3
$\begingroup$

Does there exist a continuous function of $f : \mathbb R^2 \longrightarrow \mathbb R$ such that it is continuous whose both the partial derivatives don't exist.

I think the function $f : \mathbb R^2 \longrightarrow \mathbb R$ defined by $f(x,y) = |x|(1 + y)$, where $(x,y) \in \mathbb R^2$ has the above property at $(0,0)$. But I can't prove that $f$ is continuous at $(0,0)$ by $\epsilon-\delta$ method. Please help me.

Thank you in advance.

$\endgroup$
  • $\begingroup$ Do you must to prove with the $\;\epsilon-\delta\;$ method? What about $\;||x|(1+y)|\le2|x|\xrightarrow{}0\;$ ? $\endgroup$ – DonAntonio Dec 31 '16 at 17:21
  • $\begingroup$ Do you know that the product of continuous functions is continuous? And that $f(x,y)=|x|$ and $f(x,y)=1+y$ are continuous? It's usually easier to use those properties than $\varepsilon$-$\delta$. $\endgroup$ – Milo Brandt Dec 31 '16 at 17:21
5
$\begingroup$

Just consider the sum of two one-variable Weierstrass functions, one in the $x$ variable, one in the $y$ variable. This is even better, it has continuity everywhere and no differentiability or partial derivatives anywhere.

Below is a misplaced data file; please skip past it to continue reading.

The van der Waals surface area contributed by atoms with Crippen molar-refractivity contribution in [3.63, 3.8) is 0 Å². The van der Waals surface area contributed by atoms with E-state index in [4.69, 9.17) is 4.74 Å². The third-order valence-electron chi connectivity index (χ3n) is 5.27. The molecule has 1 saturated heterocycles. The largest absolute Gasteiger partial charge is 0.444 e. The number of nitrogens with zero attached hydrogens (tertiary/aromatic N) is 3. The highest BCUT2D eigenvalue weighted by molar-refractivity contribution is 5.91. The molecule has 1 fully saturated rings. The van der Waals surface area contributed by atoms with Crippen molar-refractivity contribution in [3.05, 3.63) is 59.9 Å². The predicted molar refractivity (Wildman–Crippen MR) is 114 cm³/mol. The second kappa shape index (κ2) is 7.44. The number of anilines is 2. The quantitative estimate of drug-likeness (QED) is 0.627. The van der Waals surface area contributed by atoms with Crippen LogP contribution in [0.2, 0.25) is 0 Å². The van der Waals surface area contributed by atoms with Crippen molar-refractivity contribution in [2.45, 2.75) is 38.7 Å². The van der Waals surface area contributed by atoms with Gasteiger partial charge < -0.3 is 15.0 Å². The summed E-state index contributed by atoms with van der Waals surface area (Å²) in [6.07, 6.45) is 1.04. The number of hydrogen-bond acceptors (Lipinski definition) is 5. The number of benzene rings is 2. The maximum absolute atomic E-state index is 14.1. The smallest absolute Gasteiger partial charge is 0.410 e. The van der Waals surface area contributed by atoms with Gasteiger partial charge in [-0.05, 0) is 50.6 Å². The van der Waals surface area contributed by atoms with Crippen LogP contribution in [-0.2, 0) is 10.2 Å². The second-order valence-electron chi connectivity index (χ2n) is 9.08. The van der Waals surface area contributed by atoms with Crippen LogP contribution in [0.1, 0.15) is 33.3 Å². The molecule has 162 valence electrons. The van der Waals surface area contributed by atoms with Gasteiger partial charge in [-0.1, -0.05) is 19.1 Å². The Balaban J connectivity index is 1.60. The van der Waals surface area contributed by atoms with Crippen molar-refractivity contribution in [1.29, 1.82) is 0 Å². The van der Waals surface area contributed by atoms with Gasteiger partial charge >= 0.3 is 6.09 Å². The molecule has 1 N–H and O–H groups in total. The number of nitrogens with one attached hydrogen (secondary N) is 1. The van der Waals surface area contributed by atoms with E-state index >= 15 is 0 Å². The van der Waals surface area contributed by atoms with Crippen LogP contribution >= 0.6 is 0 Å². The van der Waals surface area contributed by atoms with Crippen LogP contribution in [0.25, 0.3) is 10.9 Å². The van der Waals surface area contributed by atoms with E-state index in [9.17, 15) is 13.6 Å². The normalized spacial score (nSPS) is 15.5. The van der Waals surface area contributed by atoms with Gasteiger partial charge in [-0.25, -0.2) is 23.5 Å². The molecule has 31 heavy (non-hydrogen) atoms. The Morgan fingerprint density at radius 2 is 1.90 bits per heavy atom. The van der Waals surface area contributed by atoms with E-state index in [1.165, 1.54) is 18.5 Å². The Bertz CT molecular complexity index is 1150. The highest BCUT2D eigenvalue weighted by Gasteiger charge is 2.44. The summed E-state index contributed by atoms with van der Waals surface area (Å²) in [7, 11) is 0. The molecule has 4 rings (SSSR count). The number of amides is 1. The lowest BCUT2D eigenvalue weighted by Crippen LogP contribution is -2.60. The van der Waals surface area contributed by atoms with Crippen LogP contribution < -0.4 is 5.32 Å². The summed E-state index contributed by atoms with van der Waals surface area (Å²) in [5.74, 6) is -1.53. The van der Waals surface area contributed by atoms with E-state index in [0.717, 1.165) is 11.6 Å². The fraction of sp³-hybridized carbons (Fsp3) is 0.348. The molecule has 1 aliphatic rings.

$\endgroup$
0
$\begingroup$

Let $\epsilon>0$ given.

we have to find $\delta>0$ such that:

$|x-0|<\delta $and $|y-0|<\delta \implies ||x|(1+y)|<\epsilon$.

as we are near $(0,0)$, we can assume that $\color{red}{-0.5}<y<\color{red}{0.5}$. which gives $0.5<1+y<1.5$ and $|1+y|<1.5$.

It is now easier to look for $\delta.\;:$ $|f(x,y)-f(0,0)|=|x||1+y|<1.5|x|<\epsilon$

or $|x|<\frac{2\epsilon}{3}$. thus, we will take $$\delta=\min(\frac{2\epsilon}{3},\color{red}{0.5})$$ to satisfy both conditions

  • $|y|<0.5$

  • $|x|<\frac{2\epsilon}{3}$.

$\endgroup$

Your Answer

By clicking “Post Your Answer”, you agree to our terms of service, privacy policy and cookie policy

Not the answer you're looking for? Browse other questions tagged or ask your own question.